April 15, 2015 2 Comments
I’m guessing Parallax would have looked really spiffy using Oculus Rift. I figured that’s what it was designed for. I was wrong. The developers just wanted to make a visually striking first-person maze-puzzler that didn’t suck. Mission accomplished there. The concept is a fairly basic “find your way to the goal by opening the pathway to it” style puzzling. I’ve never found this style of puzzle to be particularly challenging. It’s just a matter of reverse-engineering. It’s still satisfying, I suppose in the same way not getting stuck in a hedge maze and starving to death or being featured on Fox’s Most Embarrassing Rescues: Caught on Tape is. She said wearing her “As Seen on Fox’s Most Embarrassing Rescues: Caught on Tape” tee-shirt. Hey, don’t judge! I got separated from my parents, got scared, and started to cry. It’s not nice to mock either. It was a long time ago. Okay, fine, it was three weeks ago. But I’ve grown up a lot since then.
Parallax’s biggest problem is it stays basic too long. Which benefited me for reasons I’ll get into later, but everyone else will experience a game that only scrapes its potential. The game feels too tutorialish, willing to try to bend brains but only in baby steps. There’s two scaling problems common on the indie scene in games that don’t attempt to be punishers. The first is the Sine Curve Problem. This is where the difficulty feels stop-and-go (see Thomas Was Alone). The second is the Lazy Slope Problem. This is where the difficulty does technically scale properly, but does so in such a slow matter that the game risks getting boring. Parallax suffers from this. When it brings out more challenging or novel play mechanics, such as timing puzzles or especially anti-gravity stages, stuff that the game should have been based around from the start, you’re already sort of tired of the whole concept.
I should point out that this isn’t a problem if you play the game the way I used to play puzzles games before I started IGC. I would knock out a couple of puzzles and then quit for the day before I burned myself out. Puzzlers can be exhausting, especially when their visual stimuli is kept to a minimum. I like playing games like Parallax. I dislike reviewing them, because I have to sort of plow through them as fast as possible so that I can move on to my next review. I don’t think logic puzzles like these lend themselves to an all-day play session. Not in the same way that, say, Portal does. Stuff like Parallax is more in line with the daily crossword puzzle in a newspaper. I like doing those, but I wouldn’t want to sit around all day doing them. It would get boring quickly.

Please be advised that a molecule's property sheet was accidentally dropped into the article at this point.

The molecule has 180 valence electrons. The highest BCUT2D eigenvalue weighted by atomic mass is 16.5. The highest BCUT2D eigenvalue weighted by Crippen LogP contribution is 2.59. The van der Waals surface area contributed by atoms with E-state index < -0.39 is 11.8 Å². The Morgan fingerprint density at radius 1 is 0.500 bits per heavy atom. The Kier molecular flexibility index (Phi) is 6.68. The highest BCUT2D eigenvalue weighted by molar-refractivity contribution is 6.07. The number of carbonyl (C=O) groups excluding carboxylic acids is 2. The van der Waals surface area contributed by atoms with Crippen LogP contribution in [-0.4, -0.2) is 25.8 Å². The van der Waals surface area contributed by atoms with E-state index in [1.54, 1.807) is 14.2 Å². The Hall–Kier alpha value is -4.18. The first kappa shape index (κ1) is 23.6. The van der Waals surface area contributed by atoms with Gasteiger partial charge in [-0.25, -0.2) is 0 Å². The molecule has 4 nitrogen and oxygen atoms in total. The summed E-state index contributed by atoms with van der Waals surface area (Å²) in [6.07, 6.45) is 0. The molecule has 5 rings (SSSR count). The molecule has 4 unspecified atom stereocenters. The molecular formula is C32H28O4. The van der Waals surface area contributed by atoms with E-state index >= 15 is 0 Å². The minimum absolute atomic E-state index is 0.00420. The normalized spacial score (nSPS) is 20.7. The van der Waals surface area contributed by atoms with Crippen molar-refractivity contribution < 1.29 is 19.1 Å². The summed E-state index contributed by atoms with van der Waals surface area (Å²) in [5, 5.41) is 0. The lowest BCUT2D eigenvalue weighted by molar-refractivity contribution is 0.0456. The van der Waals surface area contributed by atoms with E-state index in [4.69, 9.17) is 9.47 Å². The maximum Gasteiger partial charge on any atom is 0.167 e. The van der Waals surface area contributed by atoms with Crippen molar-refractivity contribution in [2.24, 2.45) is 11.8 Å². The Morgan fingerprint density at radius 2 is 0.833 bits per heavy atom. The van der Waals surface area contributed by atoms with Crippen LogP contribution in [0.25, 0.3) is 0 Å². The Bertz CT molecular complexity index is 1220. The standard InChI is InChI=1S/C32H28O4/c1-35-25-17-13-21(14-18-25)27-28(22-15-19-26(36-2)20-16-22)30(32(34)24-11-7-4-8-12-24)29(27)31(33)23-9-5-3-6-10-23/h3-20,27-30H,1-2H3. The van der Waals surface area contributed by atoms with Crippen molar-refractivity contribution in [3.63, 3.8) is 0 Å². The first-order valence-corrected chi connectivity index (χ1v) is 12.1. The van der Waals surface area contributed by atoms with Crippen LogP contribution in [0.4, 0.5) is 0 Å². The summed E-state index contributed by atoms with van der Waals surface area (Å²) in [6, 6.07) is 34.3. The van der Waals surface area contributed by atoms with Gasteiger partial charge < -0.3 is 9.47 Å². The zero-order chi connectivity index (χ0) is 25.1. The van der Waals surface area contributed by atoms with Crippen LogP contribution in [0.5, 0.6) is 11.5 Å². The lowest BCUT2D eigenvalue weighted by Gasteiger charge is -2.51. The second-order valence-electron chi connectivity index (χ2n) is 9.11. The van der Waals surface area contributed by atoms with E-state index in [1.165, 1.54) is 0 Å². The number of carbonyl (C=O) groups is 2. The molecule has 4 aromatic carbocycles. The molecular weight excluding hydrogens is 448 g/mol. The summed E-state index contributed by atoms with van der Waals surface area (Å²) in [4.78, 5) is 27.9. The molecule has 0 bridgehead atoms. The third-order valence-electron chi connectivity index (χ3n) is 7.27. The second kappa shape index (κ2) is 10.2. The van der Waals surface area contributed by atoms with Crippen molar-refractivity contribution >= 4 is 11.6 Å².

Unfortunately, for me at least, I was spared from doing that with Parallax for the worst reason. Although epilepsy is an every-present issue in my gaming life, motion sickness has always been a rarity for me. For whatever reason, Parallax left me folding over my chair, feeling like I was about to toss my cookies all over the floor. The last time this happened to me was Marathon on Xbox Live Arcade, so it’s been a while. And this is before stages with gravity tricks and pathways that feel like the loops on a roller coaster. That was the first time in my indie gaming life I had to literally put the controller down to avoid caking it in my own vomit. Results won’t be typical, but be warned, if you’re prone to motion sickness, you might want to avoid Parallax. I normally am not, and this one got me. In fairness, I’ve heard no complaints elsewhere.
Parallax doesn’t really do anything bad, so it’s sort of hard to critique beyond the opening stages lacking the best (or in my case, most stomach-churning) aspects of the game. I liked it. I’m just sort of over the whole two-tone visual thing. It was cool at one point. It’s been done to death and it’s exhausting to the point of sucking fun out of the experience now. But, Parallax is a solid puzzler. If you’re looking for a decent first-first brain bender, give it a shot. I mean, I can’t anymore unless I want to puke all over the place. Note to self: don’t play this before meeting with the Japanese Prime Minister.
$9.99 frequently walked off the ledges while playing, which actually does sound semi-common when playing the game in the making of this review. Not a deal breaker. There’s no consequence for it.
Parallax is Chick Approved and ranked on the Indie Gamer Chick Leaderboard